US welcomes Pakistan’s religious minorities day

Published August 14, 2021
In its 2021 annual report, USCIRF recommended the US government work with the Pakistani government to “encourage substantial steps to address extremist rhetoric". — APP/File
In its 2021 annual report, USCIRF recommended the US government work with the Pakistani government to “encourage substantial steps to address extremist rhetoric". — APP/File

WASHINGTON: The US Commission on International Religious Freedom (USCIRF) has welcomed the celebration of religious minorities day in Pakistan, hoping that the government would uphold the vision of inclusiveness and religious freedom advocated by its founding father, Mohammad Ali Jinnah.

In a message on Pakistan’s National Minority Day, USCRIF also posted one of Mr Jinnah’s quotes on its official Twitter site, declaring: “You are free: you are free to go to your temples, you are free to go to your mosques or to any other places of worship in this State of Pakistan. You may belong to any religion, caste or creed — that has nothing to do with the business of the state.”

USCIRF is a federal commission whose commissioners are appointed by the US president and the leadership of both political parties in the Senate and the House of Representatives. It publishes an annual report on international religious freedom.

In its 2021 annual report, USCIRF recommended the US government work with the Pakistani government to “encourage substantial steps to address extremist rhetoric often preceding attacks on minorities, while protecting freedom of expression”.

In December 2020, the Trump administration declared Pakistan a country of particular concern (CPC) on the commission’s recommendation. USCRIF’s 2020 report accused Pakistan of “engaging in or tolerating systematic, ongoing, egregious violations of religious freedom”.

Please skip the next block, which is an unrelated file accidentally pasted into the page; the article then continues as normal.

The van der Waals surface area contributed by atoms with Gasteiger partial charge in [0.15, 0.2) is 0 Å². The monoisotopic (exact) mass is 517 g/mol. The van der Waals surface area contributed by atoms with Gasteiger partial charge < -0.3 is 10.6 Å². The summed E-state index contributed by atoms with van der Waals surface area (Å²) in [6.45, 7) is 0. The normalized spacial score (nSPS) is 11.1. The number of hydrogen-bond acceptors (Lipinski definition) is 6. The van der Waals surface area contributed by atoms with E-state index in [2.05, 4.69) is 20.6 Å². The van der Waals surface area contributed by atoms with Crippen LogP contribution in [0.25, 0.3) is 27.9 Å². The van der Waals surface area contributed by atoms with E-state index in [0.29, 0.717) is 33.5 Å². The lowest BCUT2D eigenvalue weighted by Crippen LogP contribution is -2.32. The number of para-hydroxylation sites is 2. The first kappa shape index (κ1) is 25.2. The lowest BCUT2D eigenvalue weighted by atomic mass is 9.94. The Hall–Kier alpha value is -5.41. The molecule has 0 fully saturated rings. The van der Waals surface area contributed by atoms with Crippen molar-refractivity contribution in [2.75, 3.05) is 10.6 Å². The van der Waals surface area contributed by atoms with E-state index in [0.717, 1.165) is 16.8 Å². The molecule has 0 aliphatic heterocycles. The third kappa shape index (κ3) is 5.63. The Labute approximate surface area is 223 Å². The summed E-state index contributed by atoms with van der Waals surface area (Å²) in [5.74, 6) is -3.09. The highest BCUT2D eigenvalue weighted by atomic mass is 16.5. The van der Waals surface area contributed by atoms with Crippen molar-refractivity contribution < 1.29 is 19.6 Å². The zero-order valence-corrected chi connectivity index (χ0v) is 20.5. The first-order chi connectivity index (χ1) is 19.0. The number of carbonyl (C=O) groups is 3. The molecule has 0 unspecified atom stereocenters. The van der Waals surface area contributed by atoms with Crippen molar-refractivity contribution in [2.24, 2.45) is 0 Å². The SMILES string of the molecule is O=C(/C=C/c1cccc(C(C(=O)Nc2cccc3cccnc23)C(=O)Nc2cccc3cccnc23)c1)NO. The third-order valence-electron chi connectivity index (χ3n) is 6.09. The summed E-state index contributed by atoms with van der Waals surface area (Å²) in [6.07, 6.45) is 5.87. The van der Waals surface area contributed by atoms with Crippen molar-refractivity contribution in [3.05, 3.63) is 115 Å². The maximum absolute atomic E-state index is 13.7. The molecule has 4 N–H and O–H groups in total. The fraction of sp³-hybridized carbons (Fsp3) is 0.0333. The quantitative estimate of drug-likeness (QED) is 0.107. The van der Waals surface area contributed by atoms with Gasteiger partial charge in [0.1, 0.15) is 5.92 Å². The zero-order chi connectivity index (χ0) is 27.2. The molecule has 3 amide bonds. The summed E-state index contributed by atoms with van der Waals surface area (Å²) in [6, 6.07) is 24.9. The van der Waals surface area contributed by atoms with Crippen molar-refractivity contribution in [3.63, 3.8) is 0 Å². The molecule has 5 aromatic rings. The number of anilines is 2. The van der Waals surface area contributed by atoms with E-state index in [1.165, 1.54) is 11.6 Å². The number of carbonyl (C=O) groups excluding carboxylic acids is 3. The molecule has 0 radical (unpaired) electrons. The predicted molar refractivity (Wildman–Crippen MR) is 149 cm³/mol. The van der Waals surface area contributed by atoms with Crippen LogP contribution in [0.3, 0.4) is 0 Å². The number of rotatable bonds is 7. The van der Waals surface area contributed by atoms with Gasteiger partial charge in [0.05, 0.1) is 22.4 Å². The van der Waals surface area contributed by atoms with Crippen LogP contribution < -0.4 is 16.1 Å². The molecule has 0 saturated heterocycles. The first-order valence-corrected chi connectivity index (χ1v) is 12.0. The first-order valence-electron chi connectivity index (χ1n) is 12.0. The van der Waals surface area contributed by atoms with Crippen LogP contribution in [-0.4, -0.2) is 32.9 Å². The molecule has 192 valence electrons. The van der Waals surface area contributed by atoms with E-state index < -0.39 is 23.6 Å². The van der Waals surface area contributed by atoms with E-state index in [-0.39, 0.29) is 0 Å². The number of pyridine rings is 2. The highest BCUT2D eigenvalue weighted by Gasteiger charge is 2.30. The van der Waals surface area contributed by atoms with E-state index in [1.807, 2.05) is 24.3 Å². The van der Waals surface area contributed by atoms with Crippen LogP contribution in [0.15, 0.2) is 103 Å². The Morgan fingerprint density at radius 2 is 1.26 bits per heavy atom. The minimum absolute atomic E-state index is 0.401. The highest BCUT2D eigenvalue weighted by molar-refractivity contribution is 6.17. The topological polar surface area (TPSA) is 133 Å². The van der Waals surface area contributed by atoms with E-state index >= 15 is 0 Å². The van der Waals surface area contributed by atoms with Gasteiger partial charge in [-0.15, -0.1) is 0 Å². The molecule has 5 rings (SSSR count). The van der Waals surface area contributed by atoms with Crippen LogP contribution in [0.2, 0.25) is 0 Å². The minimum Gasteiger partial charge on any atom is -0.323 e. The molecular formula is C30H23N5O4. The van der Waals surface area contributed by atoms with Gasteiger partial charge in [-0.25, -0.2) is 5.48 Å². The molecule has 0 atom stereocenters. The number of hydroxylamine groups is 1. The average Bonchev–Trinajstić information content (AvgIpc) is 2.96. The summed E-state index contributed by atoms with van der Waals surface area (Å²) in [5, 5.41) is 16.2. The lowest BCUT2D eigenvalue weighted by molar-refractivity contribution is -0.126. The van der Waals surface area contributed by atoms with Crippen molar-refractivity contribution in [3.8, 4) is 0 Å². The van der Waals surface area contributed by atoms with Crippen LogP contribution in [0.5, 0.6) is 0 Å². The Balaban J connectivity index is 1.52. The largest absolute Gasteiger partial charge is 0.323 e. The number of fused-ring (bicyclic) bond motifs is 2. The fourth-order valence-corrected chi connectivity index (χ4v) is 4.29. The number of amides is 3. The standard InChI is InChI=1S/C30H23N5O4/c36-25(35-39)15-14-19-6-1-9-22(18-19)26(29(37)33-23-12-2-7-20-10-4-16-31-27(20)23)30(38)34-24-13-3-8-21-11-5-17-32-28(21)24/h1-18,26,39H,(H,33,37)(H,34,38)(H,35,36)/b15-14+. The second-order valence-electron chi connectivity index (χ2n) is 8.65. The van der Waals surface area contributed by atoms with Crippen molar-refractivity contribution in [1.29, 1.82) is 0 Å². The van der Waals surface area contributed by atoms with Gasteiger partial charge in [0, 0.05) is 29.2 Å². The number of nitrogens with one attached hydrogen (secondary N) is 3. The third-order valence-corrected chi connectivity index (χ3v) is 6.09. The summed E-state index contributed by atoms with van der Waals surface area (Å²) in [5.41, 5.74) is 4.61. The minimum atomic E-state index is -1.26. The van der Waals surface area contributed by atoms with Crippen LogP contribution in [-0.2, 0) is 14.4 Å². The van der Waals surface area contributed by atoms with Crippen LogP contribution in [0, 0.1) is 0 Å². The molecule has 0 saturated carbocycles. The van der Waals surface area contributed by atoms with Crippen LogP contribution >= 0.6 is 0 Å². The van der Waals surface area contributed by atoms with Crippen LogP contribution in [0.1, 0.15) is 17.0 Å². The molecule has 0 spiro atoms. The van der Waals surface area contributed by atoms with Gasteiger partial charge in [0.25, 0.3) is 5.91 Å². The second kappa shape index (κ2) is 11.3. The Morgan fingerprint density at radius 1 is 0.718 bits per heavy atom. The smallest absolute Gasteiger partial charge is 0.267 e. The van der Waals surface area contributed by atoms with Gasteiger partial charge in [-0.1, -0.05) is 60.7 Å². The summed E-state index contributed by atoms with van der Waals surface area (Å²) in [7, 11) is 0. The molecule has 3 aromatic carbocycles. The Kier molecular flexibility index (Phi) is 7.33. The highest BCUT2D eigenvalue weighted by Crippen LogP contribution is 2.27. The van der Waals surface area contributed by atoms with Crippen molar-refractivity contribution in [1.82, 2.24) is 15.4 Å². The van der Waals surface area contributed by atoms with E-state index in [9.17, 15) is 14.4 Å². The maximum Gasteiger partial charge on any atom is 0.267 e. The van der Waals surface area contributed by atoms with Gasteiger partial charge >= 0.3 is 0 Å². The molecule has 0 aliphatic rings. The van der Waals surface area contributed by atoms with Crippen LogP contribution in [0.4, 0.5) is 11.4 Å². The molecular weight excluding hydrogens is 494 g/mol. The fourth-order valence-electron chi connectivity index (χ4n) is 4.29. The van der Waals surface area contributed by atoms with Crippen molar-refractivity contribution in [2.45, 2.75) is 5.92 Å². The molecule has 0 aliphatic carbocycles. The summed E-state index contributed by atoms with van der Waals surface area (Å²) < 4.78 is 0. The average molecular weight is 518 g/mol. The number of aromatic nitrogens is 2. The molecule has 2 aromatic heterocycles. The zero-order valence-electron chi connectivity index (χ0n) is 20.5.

The US administration, however, gave Pakistan a national interest waiver to protect the country from legislatively-mandated sanctions that follow the designation.

The 2021 report urged the US Congress to advocate for the release of religious prisoners of conscience in Pakistan, including Junaid Hafeez, Ramzan Bibi, Shafqat Emmanuel, and Shagufta Kausar.

The report urged the US administration to enter into a binding agreement with the Pak­­istani government to encourage substantial steps to address religious freedom violations.

The suggested benchmarks included, but were not limited to, release of “blasphemy prisoners” and other individuals imprisoned for their religion or beliefs. The commission also asked Pakistan to repeal blasphemy and “anti-Ahmadiyya” laws.

The commission also suggested allowing authorities to dismiss unfounded accusations, and enforcing Penal Code articles that criminalise perjury and false accusations. It urged Pakistan to address extremist rhetoric often preceding attacks on minorities, while protecting freedom of expression.

“Individuals who incite or participate in vigilante violence, targeted killings, forced conversions, and other hate crimes should be held accountable,” the statement added.

The commission asked for reforming textbooks, curriculum, and teacher training materials to “ensure content is inclusive of and not discriminatory toward religious minorities”. The report asked Pakistan also to remove requirements for self-identification of religion on identity documents.

The report suggested imposing targeted sanctions on Pakistani government agenc­ies and officials responsible for severe violations of religious freedom by freezing those individuals’ assets and/or barring their entry into the United States under human rights-related financial and visa authorities, citing specific religious freedom violations.

Published in Dawn, August 14th, 2021

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